Washington Post Adds Editor's Note to Amber Heard's 2018 Op-Ed After Johnny Depp Defamation Verdict

The Washington Post has included an important editor's note to Amber Heard's 2018 op-ed in which she spoke out about abuse.
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Back in 2018, Heard wrote an opinion piece for the newspaper titled: 'Amber Heard: I spoke up against sexual violence — and faced our culture’s wrath. That has to change.'

In the piece, the Aquaman star writes how she "was exposed to abuse at a very young age" and later went on to become "a public figure representing domestic abuse" back in 2016.

Shortly after the piece was published, Disney announced that Heard's ex-husband, Johnny Depp, was no longer penned to appear in future Pirates of the Caribbean movies. Disney never stated that the op-ed resulted in this decision, but instead wanted "to bring in a new energy and vitality" to the franchise, per Walt Disney Studios Motion Picture Sean Bailey.
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Nevertheless, Johnny Depp's legal team has stated that Heard's comments in the piece were referencing her relationship with Depp, which ultimately led to the 58-year-old Edward Scissorhands star attempting to sue his ex-wife for $50 million in the high-profile defamation case the world has been glued to over the last seven weeks.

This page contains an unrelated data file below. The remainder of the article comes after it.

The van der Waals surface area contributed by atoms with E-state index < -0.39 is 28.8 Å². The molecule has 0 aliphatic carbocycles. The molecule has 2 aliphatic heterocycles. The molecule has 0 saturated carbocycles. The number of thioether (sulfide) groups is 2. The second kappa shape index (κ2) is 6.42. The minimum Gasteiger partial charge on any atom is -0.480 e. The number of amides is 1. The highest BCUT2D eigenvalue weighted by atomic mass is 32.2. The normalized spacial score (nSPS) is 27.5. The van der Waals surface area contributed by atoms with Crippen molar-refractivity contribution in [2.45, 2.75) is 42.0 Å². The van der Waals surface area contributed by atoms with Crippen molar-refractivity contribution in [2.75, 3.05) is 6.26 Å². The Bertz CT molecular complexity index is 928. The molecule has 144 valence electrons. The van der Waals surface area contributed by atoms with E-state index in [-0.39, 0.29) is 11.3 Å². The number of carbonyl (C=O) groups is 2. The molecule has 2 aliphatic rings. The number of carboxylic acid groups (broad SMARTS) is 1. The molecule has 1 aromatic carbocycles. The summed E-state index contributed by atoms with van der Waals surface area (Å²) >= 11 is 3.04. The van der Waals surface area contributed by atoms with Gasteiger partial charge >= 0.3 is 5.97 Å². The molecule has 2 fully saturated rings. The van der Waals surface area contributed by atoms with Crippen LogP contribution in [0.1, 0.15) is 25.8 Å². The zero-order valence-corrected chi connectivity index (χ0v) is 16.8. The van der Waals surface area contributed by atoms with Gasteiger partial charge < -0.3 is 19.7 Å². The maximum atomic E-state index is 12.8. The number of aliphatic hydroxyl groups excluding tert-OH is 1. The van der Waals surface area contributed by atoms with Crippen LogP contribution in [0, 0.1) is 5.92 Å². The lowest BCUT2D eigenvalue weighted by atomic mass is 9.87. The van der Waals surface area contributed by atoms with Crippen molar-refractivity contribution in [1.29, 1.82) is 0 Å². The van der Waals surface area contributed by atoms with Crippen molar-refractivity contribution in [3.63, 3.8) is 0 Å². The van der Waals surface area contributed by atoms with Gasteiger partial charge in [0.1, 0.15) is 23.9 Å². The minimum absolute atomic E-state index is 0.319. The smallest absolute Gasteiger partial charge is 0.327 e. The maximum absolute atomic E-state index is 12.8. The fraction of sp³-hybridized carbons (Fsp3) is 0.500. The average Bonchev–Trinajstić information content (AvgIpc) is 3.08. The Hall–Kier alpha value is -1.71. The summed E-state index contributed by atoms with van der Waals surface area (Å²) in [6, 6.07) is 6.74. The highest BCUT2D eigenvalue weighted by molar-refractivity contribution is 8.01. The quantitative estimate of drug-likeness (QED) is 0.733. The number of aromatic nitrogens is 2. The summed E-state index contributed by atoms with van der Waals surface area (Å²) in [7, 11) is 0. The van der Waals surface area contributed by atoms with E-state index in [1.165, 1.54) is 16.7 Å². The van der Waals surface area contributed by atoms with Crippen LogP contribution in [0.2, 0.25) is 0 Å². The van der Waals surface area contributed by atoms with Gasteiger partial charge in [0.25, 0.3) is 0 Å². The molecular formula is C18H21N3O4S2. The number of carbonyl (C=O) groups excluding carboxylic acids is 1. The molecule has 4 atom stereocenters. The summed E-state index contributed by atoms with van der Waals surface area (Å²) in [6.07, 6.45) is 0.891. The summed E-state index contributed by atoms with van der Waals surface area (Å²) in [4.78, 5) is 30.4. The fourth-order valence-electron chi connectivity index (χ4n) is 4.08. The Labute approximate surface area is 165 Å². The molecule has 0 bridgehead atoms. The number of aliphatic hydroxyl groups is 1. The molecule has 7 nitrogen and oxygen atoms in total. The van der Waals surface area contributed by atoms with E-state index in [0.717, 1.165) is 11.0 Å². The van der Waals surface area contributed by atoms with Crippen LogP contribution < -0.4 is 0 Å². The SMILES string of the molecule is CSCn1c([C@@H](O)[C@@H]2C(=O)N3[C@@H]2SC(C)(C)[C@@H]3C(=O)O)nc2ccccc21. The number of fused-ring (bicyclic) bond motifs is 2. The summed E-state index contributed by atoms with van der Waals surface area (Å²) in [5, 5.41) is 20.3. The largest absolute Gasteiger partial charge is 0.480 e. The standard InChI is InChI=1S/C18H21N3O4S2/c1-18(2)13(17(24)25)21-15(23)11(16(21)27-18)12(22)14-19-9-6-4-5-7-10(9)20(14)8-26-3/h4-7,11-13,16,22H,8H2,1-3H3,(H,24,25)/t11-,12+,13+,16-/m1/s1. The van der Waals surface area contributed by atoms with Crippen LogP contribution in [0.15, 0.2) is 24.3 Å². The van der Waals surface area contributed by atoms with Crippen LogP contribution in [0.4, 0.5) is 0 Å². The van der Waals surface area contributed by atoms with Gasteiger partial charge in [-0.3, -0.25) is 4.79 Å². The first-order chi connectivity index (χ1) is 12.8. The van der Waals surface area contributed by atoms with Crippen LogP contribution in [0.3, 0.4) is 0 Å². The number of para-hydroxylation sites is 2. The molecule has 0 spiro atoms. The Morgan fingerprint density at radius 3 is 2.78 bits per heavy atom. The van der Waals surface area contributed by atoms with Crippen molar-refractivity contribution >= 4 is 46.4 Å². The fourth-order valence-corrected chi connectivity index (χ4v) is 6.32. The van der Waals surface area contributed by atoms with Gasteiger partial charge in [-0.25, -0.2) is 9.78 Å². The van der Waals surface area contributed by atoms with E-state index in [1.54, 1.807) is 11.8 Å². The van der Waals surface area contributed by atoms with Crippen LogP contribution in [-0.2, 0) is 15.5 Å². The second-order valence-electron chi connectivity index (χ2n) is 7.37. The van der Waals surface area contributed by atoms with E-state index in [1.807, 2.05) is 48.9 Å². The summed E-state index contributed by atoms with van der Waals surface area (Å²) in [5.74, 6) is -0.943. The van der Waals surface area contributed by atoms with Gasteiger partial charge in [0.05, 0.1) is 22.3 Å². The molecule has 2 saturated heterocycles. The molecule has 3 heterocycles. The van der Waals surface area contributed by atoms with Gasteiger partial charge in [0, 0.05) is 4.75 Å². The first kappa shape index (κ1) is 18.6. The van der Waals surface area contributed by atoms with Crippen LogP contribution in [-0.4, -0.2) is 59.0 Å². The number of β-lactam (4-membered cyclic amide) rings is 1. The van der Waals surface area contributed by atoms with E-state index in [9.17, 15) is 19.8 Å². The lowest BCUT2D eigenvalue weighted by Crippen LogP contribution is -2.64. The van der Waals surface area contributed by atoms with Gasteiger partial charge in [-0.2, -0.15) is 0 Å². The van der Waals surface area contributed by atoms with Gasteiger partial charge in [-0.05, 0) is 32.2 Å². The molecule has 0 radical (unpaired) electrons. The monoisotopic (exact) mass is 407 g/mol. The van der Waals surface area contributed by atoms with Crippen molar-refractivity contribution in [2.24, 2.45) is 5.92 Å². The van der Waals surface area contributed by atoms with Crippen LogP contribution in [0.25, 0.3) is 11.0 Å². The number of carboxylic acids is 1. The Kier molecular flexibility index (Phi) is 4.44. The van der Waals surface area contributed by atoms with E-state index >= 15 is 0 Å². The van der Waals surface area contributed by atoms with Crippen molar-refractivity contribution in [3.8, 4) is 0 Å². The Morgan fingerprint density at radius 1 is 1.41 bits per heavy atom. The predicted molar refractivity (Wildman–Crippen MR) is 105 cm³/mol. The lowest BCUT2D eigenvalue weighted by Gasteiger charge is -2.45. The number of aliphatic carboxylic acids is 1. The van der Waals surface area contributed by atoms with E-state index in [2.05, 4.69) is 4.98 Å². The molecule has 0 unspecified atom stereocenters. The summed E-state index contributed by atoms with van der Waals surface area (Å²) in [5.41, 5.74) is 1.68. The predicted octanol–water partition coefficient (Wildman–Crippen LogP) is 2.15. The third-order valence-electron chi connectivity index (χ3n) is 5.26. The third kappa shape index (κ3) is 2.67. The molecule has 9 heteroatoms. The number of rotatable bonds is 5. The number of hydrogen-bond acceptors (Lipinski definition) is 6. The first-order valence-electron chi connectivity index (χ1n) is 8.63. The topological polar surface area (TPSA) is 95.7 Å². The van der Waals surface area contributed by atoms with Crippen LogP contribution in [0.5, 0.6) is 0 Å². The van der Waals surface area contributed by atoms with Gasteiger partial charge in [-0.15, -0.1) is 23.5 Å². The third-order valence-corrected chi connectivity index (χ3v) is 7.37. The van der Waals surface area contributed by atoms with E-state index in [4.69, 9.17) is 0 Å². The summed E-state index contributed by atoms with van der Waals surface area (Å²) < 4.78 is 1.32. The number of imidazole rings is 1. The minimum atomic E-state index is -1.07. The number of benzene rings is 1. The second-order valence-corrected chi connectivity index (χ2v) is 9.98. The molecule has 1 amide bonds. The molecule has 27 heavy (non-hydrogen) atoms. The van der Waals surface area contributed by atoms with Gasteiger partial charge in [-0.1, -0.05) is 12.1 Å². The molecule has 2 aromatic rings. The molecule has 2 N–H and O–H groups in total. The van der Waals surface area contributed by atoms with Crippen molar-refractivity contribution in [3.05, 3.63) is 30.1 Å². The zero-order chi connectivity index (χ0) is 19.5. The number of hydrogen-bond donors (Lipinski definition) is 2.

On Wednesday, the jury announced in the Fairfax, Virginia, courtroom that it has ruled unanimously in favor of Depp, and the actor was awarded $10 million in compensatory damages and punitive damages of $5 million (later reduced to $350,000 per Virginia state law).

Watch the moment the verdict was revealed in court:

Following the verdict, The Washington Post has added the following editor's note to Heard's 2018 piece:

"In 2019, Johnny Depp sued Amber Heard for defamation arising out of this 2018 op-ed. On June 1, 2022, following a trial in Fairfax County, Va. Circuit Court, a jury found Heard liable on three counts for the following statements, which Depp claimed were false and defamatory..."

The three statements made by Heard in the piece now flagged by the editor are the title of the article - "I spoke up against sexual violence — and faced our culture’s wrath. That has to change"- as well as the comments "Then two years ago, I became a public figure representing domestic abuse, and I felt the full force of our culture’s wrath for women who speak out," and "I had the rare vantage point of seeing, in real time, how institutions protect men accused of abuse."

The editor's note adds that the jury also found that Depp - through his former attorney Adam Waldman - also defamed Heard, which led to her being awarded $2 million per her counterclaim. Waldman had claimed that Heard's allegations against Depp were "fake" and "a hoax".

On June 3, The Washington Post published another opinion piece from media critic Erik Wemple, titled: 'Depp-Heard case hinged on the world’s worst #MeToo op-ed'.

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